Step 3: Modify the footer

We need the get_footer(); hook to finalize out WordPress, or things get weird on the page, so we don’t want to delete get_footer(); entirely. We also want to keep the copyright on the bottom of the page with the privacy policy link, so instead, we’re going to create an alternate footer. We duplicated footer.php and renamed the copy to footer-blank.php. From there, we removed the widget areas (“sidebar”) and only left the copyright and privacy policy link.

This is good, and all we need from footer-blank.php! Let’s go back to our custom template page. We need to call this new footer instead of the default one by writing replacing get_footer(); with get_footer( ‘blank’ ); Here’s what that looks like now:

Step 4: Make a new page

Just like any other WordPress page, go and make a new page. On the right, change your page template from “default” to your new “Links Hub Page”, which will now use this somewhat empty code!

Select the “links hub page” template, and when you save the page, you can see your work!

Step 5: Build and stylize!

From here, you can start building your link page using Gutenberg’s standard page building tools. That means you can insert images, links, videos — whatever you want. Keep in mind though that we’re going for a less is more approach to replace LinkTree, so the faster the page loads, the better it will be.

You can stylize your items by using global style parameters for the page template, so you can target .page-template-links-hub-page, for example, and style just for that page so your other pages aren’t affected. Don’t forget to publish your page!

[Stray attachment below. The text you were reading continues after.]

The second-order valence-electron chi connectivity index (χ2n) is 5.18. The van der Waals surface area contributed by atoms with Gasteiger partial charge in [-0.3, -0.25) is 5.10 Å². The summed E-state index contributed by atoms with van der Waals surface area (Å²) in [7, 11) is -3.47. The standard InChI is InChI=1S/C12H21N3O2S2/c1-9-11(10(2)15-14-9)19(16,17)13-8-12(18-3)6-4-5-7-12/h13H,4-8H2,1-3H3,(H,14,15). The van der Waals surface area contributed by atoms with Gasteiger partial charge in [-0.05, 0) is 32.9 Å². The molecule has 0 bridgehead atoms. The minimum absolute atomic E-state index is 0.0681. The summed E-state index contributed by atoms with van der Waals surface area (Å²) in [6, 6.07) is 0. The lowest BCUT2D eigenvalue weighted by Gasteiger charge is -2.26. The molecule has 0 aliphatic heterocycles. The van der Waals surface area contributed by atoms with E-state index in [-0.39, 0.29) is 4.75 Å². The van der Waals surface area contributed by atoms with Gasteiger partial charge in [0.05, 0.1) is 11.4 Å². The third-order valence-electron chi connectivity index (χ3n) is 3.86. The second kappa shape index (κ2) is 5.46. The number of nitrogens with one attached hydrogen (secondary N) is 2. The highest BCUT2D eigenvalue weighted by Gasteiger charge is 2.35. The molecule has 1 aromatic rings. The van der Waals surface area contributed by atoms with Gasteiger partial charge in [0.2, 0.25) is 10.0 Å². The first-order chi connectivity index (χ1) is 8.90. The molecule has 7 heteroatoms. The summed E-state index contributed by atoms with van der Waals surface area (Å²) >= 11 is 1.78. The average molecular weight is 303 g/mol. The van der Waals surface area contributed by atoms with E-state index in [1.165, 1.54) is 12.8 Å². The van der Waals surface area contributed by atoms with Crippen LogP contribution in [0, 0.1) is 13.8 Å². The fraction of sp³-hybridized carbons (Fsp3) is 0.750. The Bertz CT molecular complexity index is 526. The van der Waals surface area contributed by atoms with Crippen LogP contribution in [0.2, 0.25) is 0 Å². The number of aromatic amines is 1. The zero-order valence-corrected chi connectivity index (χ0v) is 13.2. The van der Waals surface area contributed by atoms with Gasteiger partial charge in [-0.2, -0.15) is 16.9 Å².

Pro-tip: Make sure you use a short, catchy permalink such as /links or /hub so you don’t forget where your hub is and it’s easy to link to! Shorter links look better, too.

(Advanced) Step 6: Automate!

Now what if I were to tell you that WordPress could insert your latest post links or page links on your website (or art links, or really anything you can think of) without you having to edit the page? That means you don’t have to log in, change one link, and then leave.

Four panels of increasing level of "brain awareness", panel 1: use linktree, panel 2: make "linktree" alternative on your own website, panel 3: use as many pictures, colors, logos, and other elements as you want, panel 4: make latest blog posts automatically update and populate links

This is easy enough to do with a little shortcode! We’re going to put this shortcode into our theme’s functions.php, feel free to use it.

Now, we can call

as a shortcode block before or after our manual links. This will display our 3 most recent blog posts in descending order (newest first). You will need to style this, otherwise WordPress is just going to give you an unstyled list of links. Here’s our styling:

Our styling also makes these links blue, which is different from the other links, which are purple.

If you have enough know how, you can have WordPress populate anything on your site, including featured images from your blog posts, custom post types… Anything, really! Definitely saves a bit of time and hassle.

What our “LinkTree” style link hub looks like. WordPress automatically refreshes new blog post links at the top, in blue. The purple links are our manual links. Check it out here!

Have you gotten rid of LinkTree and used your own custom solution? Tell us what you’re using in the comments below!